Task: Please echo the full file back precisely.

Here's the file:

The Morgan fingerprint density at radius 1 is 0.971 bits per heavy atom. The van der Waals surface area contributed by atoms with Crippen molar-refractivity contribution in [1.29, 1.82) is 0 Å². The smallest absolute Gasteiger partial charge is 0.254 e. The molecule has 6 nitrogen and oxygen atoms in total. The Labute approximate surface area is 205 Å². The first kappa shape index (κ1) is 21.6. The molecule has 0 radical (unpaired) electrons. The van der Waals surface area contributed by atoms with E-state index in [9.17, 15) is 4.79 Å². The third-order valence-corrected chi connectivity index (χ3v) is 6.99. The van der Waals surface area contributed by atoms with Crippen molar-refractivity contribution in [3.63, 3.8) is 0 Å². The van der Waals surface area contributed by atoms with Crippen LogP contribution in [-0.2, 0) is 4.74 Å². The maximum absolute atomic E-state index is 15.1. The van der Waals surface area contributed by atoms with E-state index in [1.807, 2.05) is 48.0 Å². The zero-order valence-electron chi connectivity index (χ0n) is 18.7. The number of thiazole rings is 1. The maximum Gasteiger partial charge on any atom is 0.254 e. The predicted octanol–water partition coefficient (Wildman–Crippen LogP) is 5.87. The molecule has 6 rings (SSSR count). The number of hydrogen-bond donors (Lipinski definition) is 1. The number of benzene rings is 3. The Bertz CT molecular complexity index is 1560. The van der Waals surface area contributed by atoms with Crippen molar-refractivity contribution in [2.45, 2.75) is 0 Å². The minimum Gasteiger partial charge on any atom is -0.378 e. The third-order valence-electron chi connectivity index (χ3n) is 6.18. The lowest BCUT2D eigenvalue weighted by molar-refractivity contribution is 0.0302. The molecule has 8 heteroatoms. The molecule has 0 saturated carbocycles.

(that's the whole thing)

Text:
The Morgan fingerprint density at radius 1 is 0.971 bits per heavy atom. The van der Waals surface area contributed by atoms with Crippen molar-refractivity contribution in [1.29, 1.82) is 0 Å². The smallest absolute Gasteiger partial charge is 0.254 e. The molecule has 6 nitrogen and oxygen atoms in total. The Labute approximate surface area is 205 Å². The first kappa shape index (κ1) is 21.6. The molecule has 0 radical (unpaired) electrons. The van der Waals surface area contributed by atoms with E-state index in [9.17, 15) is 4.79 Å². The third-order valence-corrected chi connectivity index (χ3v) is 6.99. The van der Waals surface area contributed by atoms with Crippen molar-refractivity contribution in [3.63, 3.8) is 0 Å². The van der Waals surface area contributed by atoms with Crippen LogP contribution in [-0.2, 0) is 4.74 Å². The maximum absolute atomic E-state index is 15.1. The van der Waals surface area contributed by atoms with E-state index in [1.807, 2.05) is 48.0 Å². The zero-order valence-electron chi connectivity index (χ0n) is 18.7. The number of thiazole rings is 1. The maximum Gasteiger partial charge on any atom is 0.254 e. The predicted octanol–water partition coefficient (Wildman–Crippen LogP) is 5.87. The molecule has 6 rings (SSSR count). The number of hydrogen-bond donors (Lipinski definition) is 1. The number of benzene rings is 3. The Bertz CT molecular complexity index is 1560. The van der Waals surface area contributed by atoms with Crippen molar-refractivity contribution in [2.45, 2.75) is 0 Å². The minimum Gasteiger partial charge on any atom is -0.378 e. The third-order valence-electron chi connectivity index (χ3n) is 6.18. The lowest BCUT2D eigenvalue weighted by molar-refractivity contribution is 0.0302. The molecule has 8 heteroatoms. The molecule has 0 saturated carbocycles.